The latching switch 26 in the secondary circuit controlling the coil 22 is formed by two generally flat conductors 60 and 62, as described both are resilient although it should be noted that one of the two may be rigid. The conductor 60 is riveted to the base plate 30 by means of a terminal post 64 and extends in cantilever fashion from the post over the plate 30. A connecting pin 66 similar to pins 38 and 40 is secured to the bottom end of the post below the plate 30. At the free end of the cantilevered conductor 60 is an electrical contact 88 which overlies and mates with a contact 70 on the end of the flexible conductor 62. The conductor 62 is riveted to the base plate 30 by the terminal post 48 and is in electrical contact with the lead 46 at the terminal post. The conductor 62 extends in cantilever fashion from the terminal post 68 in a direction generally parallel to the clapper 50 and then extends transversely across the clapper to the free end bearing the contact 70. An insulating pad 72 is positioned on the clapper 50 directly below the conductor 62 so that the clapper arm 50 when raised by the coil 22 lifts the conductor 62 without establishing electrical contact with the conductor. The conductor 62 in the unflexed condition may be positioned as illustrated at an elevation above the base plate 30 providing space between the conductor and the insulating pad 72 when the clapper arm 50 is not pulled upwardly by the coil 22.

A resiliently flexible, one-piece latch 80 is fixed to the base plate 30 at a position laterally adjacent the free end of the flexible conductor 60. The one-piece latch 80 includes a projecting, inclined tang 82 on which the conductor 60 is shown resting in FIG. 2. The height of the tang 82 above the base plate 30 is selected in conjunction with the bracket 32, the clapper arm 50 and conductor 62 to locate the contacts 68 and 70 of switch 26 open or out of contact when the coil 22 is de' energized and the conductor 60 is resting on the tang. Furthermore. when the clapper arm 50 is elevated by the coil 22, the arm 50 lifts the conductor 60 to a position just above the latch 80 by means of the intervening conductor 62 extending transversely across the clapper arm 50 and the insulating pad 72.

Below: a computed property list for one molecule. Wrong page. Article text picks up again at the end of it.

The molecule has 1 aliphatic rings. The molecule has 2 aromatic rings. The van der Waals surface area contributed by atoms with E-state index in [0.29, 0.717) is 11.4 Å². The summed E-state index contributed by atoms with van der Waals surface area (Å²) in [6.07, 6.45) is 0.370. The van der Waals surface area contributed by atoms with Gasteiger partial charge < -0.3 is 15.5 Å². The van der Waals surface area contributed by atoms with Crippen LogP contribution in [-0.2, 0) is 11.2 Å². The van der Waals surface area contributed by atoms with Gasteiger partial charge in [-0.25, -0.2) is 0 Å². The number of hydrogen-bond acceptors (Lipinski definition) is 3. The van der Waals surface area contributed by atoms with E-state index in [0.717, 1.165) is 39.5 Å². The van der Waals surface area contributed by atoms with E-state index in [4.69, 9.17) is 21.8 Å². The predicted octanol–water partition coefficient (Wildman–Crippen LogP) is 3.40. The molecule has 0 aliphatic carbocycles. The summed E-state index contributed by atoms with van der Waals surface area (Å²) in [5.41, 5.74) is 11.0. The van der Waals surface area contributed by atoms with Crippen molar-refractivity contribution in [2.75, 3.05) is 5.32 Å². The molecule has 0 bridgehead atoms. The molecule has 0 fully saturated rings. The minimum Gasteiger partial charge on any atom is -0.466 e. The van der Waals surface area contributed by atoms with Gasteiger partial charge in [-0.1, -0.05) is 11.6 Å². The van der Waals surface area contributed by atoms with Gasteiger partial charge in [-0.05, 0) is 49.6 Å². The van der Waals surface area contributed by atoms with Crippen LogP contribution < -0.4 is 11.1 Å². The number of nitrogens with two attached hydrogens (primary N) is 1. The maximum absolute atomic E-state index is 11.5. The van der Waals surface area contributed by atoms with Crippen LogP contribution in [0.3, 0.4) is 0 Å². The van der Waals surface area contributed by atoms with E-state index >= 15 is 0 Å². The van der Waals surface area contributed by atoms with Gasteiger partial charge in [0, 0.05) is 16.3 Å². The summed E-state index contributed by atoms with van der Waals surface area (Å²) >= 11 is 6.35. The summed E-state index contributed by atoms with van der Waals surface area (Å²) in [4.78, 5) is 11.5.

A manually actuated plunger 90 is supported for reciprocation in slots of two upright guide posts 92 and 94 at opposite sides of the base plate 30. The posts 92 and 94 may be formed integrally with the base plate or separately attached to the plate. A return spring 96 extends between the tops of the posts 92 and 94 and has a central slot which captures a knob 98 at the top of the plunger 90. The plunger 90 may, therefore, be reciprocated along an axis extending parallel to the slots in the posts 92 and 94 and perpendicular to the base plate. In operation of the relay, the knob 98 and remaining portion of the plunger 90 are manually depressed toward the base plate 30 and when released. the plunger is returned to the position illustrated by the spring 96.